“Your law degree isn’t going to stop child abuse, save the orphans, heal broken families, save the dolphins, get people raises, or increase the wealth and prosperity of the nation. Your law degree will leave you in serious debt, and badly in need of a paying job. If it is a job in the law, it will be a job that involves paperwork or bureaucracies. Nearly half of graduates don’t get jobs in the law at all.

Oh, and you will not be able to help all the “poor and working-class Americans who can’t afford a lawyer” that law school deans talk about all the time. They can’t afford legal services. They. Can’t. Afford. Lawyers. When you graduate from law school with six-figure student loan debt on top of the normal costs of life, you will not be able to work for free. Put it together, genius.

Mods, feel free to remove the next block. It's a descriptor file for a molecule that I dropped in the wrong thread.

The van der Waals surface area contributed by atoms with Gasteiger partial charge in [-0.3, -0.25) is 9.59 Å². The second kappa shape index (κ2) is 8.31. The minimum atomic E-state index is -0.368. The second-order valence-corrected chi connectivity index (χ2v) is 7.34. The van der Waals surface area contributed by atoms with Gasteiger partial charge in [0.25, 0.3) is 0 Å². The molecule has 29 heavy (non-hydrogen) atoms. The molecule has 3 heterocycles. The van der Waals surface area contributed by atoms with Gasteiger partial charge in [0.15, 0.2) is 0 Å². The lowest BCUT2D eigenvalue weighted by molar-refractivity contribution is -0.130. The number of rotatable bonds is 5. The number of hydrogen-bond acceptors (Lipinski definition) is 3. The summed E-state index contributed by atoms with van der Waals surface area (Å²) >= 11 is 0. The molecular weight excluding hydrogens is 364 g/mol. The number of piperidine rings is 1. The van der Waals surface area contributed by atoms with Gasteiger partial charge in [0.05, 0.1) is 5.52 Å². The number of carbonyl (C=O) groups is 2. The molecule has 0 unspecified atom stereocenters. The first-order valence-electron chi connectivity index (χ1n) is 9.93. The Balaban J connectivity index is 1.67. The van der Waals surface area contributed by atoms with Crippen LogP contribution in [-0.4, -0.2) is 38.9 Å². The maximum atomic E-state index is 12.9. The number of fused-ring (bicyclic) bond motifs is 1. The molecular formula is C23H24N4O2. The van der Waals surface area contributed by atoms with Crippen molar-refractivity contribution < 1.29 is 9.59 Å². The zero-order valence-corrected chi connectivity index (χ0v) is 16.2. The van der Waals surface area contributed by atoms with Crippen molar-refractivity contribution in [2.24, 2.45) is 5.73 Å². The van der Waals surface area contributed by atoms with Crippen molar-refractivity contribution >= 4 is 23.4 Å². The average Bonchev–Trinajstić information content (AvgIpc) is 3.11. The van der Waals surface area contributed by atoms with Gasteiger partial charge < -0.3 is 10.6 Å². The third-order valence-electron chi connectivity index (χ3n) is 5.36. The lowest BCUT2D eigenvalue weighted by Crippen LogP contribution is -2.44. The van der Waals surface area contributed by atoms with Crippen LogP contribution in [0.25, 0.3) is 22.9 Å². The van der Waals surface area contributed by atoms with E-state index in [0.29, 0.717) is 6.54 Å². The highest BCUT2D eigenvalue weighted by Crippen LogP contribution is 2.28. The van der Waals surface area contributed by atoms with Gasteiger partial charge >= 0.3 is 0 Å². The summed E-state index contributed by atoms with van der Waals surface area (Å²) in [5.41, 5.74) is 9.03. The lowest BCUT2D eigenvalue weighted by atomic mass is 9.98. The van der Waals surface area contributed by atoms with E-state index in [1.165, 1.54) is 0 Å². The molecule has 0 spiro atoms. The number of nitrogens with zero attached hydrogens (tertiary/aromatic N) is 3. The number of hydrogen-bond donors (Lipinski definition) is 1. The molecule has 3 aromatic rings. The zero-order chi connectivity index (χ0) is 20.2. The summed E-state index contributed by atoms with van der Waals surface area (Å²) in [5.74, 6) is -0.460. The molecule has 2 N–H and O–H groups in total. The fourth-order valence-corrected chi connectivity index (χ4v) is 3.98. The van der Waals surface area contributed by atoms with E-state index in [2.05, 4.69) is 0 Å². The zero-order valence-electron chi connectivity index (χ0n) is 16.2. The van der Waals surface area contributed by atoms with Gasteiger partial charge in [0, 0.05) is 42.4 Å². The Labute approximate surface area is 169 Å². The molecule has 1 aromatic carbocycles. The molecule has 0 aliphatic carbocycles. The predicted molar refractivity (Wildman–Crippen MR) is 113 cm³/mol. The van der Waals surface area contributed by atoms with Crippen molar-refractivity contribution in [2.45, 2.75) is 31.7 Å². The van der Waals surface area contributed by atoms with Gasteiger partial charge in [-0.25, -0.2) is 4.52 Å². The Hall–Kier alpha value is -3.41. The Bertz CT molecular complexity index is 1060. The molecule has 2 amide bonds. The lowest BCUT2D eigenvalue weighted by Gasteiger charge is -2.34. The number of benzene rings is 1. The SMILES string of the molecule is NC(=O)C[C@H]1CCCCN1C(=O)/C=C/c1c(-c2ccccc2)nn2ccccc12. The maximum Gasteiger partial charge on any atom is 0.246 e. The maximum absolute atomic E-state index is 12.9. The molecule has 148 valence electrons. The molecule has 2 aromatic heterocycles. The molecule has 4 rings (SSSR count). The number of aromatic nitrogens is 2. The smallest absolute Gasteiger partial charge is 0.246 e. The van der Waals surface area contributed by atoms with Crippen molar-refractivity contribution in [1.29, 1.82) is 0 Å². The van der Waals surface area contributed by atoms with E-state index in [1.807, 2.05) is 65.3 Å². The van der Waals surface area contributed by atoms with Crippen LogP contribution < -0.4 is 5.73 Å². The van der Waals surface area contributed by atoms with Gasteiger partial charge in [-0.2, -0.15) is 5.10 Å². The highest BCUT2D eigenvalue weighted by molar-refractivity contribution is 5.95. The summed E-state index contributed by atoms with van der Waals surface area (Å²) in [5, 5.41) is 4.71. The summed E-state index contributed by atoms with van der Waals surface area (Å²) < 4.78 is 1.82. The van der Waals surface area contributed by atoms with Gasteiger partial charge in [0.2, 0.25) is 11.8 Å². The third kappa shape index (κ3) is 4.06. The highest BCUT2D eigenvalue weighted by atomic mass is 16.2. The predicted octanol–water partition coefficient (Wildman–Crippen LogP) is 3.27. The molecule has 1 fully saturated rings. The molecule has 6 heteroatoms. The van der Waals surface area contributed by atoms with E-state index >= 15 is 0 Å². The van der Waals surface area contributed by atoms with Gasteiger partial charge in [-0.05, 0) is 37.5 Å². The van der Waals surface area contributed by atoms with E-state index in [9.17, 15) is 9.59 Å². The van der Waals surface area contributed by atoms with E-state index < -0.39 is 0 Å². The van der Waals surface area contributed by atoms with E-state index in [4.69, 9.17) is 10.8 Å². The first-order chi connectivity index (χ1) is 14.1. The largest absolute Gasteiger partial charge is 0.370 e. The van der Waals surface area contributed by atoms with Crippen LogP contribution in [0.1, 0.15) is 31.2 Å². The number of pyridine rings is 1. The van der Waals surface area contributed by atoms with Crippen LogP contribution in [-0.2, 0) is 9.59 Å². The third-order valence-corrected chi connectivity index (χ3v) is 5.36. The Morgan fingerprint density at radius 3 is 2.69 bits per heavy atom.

Law Is a Business 

Law is a service industry; it provides legal services to those who can pay for them. Your decision to attend law school needs to be approached in a business-like manner as well. It is an extremely expensive and time-consuming venture whose outcome is not guaranteed.

The costs and the benefits need to be weighed carefully, and the risks of failure and disaster are present and need to be accounted for along with things like tuition. Those costs can and should be minimized, like in any other investment. If the costs outweigh the likely benefits, you should consider staying away from law school. 

More romantic people than I will tell you that law is a “calling,” and that it isn’t just about the money. Ask these people to contribute money for your tuition. Yes, we need lawyers. We may not need you as a lawyer. Of 1.5 million law school graduates, only about half actually practice law for a living, and it isn’t because of a lack of “calling.” It is because of a lack of “money.” The business of law is just as susceptible to supply-and-demand as any other market. Supply now outstrips demand, and the business of law is financially strapped as a result.” [Emphasis mine]